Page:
Boilermakers/ EMix Erica Stewart & Martin Williams
GILLIAN PITTERS: So, IBB. Who's going to start?
MARTIN WILLIAMS: Well, maybe I'll start. Again, thanks for allowing us to be part of the discussions.
So if the intent of the discussion is to talk about efforts to address diversity and inclusion, it is probably worth talking about that the structure of our organisation. And that might lend itself to additional questions or discussion.
So, Boilermakers primarily are divided into two groups. So we have a construction division which is heavy industry. We have workers who work in power generation, oil and gas refining.
And the nature of that work is, our members don't find themselves working for one employer for a long period of time. It tends to be, very mobile, temporary, seasonal work.
So, we have arrangements with signatory employers. We negotiate contracts on a multi-employer basis.
And having said that, the primary point of entry into the organisation [ie the Boilermakers], in that sector, is through the apprenticeship program.
In terms of diversity and inclusion, I would say that's been a challenge. It's a work in progress. But over the last few years, I can say from when I was an agent continuing through as a manager of one of our bigger locals and to now, there's been a pretty strong and focused effort to increase recruiting of minorities into the apprenticeship program.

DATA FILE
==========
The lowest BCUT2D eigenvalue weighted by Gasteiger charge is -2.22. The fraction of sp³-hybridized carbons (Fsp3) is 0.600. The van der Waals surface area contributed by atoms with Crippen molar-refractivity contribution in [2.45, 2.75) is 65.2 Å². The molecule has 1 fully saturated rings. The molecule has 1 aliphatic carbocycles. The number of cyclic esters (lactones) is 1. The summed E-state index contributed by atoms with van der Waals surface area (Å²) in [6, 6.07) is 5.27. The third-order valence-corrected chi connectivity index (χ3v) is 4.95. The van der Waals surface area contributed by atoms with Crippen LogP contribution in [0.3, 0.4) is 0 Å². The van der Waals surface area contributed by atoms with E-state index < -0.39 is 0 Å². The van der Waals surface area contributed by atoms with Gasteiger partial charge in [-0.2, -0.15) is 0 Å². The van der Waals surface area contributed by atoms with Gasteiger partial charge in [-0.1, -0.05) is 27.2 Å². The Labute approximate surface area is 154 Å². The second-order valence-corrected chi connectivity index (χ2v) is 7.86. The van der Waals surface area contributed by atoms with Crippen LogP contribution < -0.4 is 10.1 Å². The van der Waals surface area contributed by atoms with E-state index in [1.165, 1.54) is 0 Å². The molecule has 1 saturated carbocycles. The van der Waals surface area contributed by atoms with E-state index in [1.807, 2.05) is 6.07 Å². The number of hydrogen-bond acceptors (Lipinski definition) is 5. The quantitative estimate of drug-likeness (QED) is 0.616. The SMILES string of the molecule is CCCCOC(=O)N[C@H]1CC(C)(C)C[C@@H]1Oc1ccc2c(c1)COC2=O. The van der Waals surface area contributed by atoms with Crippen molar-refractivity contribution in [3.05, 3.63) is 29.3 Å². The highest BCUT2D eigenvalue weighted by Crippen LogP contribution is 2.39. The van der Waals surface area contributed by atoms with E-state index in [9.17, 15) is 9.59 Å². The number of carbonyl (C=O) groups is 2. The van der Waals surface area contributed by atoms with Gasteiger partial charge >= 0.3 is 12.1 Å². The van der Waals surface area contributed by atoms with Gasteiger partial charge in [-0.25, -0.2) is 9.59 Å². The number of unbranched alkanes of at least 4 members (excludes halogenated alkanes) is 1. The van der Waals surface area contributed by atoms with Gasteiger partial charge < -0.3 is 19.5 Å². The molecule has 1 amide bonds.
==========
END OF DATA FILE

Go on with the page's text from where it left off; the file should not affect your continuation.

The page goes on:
And it's not simply because our Department of Labour has requirements for
registered apprenticeship programs, we recognise it's the right thing to do. The organisation needs to reflect a broader population.
I think the last report I've seen as of earlier this year, we were approaching over 30% registered apprentices as minorities. Which again is good. But we need to, we need to certainly do better.
Certain areas of the countries are doing better than others. In our Western States, region I think two-thirds of our registered apprentices are minorities which is fantastic.
Where I think that's encouraging, as far as this effort, and when I describe it as a work in progress, is, as the composition of our apprenticeship changes and those members become full journeypersons and become involved in their local, and seek leadership positions, then the overall rank and file changes.